The Visit

Few Hollywood directors carry as wild a reputation as M. Night Shyamalan. The former whiz kid behind modern classics like “The Sixth Sense” (1999) and “Signs” (2002) seemed destined for a career of outside-the-box masterpieces. Then, seemingly overnight, that destination shifted. The last decade of Shyamalan’s career has steadily served up one hot mess (“Avatar: The Last Airbender”) after another (“After Earth”) — his name now synonymous with gimmicky twists and little else. So now, without much to lose, the director returns to his scary movie roots with “The Visit.” Our fingers were crossed.  

Unfortunately, things couldn’t have started off bumpier. In the first few minutes alone, we get our “found footage” premise (a gimmick that peaked five years ago), awkward moments of attempted humor, and a few rap freestyles. Siblings Rebecca (Olivia DeJonge) and Tyler (Ed Oxenbould) are dropped off for a week with the grandparents they’ve never met, and before you can say “suspicious,” things start getting weird. Grandma (Deanna Dunagan) bakes cookies during the day and wanders the house demonically at night. Grandpa (Peter McRobbie) chops wood outside and attacks random strangers in town. The story continues in typical horror movie fashion, with jump scares galore and a ridiculous amount of skepticism on the kids’ part.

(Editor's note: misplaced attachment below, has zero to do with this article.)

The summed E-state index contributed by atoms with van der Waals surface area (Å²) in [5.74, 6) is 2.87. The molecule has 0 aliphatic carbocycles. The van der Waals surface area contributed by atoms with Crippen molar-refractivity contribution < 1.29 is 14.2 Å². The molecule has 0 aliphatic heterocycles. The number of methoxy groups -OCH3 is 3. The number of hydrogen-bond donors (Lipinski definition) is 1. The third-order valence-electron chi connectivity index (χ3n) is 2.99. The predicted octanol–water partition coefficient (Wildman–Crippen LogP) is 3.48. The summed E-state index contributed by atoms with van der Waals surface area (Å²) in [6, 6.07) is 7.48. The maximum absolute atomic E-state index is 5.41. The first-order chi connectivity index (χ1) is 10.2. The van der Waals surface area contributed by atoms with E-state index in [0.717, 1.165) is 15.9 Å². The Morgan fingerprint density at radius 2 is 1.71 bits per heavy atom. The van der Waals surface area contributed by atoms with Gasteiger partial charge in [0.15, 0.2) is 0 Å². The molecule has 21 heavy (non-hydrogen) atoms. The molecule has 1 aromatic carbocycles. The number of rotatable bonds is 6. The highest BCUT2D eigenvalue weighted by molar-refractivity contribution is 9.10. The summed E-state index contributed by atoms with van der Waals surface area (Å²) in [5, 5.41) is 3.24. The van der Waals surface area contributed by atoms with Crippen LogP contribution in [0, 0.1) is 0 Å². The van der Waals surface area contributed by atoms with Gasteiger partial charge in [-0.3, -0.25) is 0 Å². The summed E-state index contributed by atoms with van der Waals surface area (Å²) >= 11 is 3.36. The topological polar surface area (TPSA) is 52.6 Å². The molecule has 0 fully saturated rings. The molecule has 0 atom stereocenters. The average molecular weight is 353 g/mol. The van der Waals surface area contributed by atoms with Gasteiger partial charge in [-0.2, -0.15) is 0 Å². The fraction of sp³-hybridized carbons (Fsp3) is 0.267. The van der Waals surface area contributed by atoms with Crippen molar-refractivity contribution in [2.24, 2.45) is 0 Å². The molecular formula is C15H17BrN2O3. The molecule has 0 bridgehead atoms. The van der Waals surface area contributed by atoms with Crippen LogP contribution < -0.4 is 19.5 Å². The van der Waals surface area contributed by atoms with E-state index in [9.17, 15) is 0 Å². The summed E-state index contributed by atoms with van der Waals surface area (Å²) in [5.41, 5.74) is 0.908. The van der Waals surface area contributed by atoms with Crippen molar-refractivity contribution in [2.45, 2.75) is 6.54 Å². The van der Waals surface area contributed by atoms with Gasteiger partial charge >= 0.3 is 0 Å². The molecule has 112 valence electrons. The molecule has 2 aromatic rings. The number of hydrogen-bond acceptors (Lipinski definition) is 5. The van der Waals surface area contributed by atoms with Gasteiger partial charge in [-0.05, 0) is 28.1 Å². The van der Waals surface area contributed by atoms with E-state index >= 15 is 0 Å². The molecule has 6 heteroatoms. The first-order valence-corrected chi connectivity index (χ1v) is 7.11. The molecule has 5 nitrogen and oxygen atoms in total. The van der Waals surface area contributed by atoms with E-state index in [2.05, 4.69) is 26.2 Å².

But Shyamalan relies too heavily on the word “typical” here. He’s got a cast of surprisingly decent performers to work with, yet there isn’t anything to make it stand out from the flood of “Paranormal Activity” sequels that are still being cranked out every year. Long gone are the creative camera angles and less-is-more approach of his past work — now it’s all about chasing trends and blending in. The plot twist is great once it arrives, but it’s too little too late. And it doesn’t do much to contradict the notion of Shyamalan as a poor man’s Rod Serling.

Ultimately, “The Visit” hits its short term goal as a fun date movie with some scary twists. As for the long term goal of revitalizing Shyamalan’s career, well, let’s just say our fingers are still crossed.

 

Danilo Castro is a resident of Oro Valley and writer for the Film Noir Archive blog at

www.filmnoirarchive.com

(0) comments

Welcome to the discussion.

Keep it Clean. Please avoid obscene, vulgar, lewd, racist or sexually-oriented language.
PLEASE TURN OFF YOUR CAPS LOCK.
Don't Threaten. Threats of harming another person will not be tolerated.
Be Truthful. Don't knowingly lie about anyone or anything.
Be Nice. No racism, sexism or any sort of -ism that is degrading to another person.
Be Proactive. Use the 'Report' link on each comment to let us know of abusive posts.
Share with Us. We'd love to hear eyewitness accounts, the history behind an article.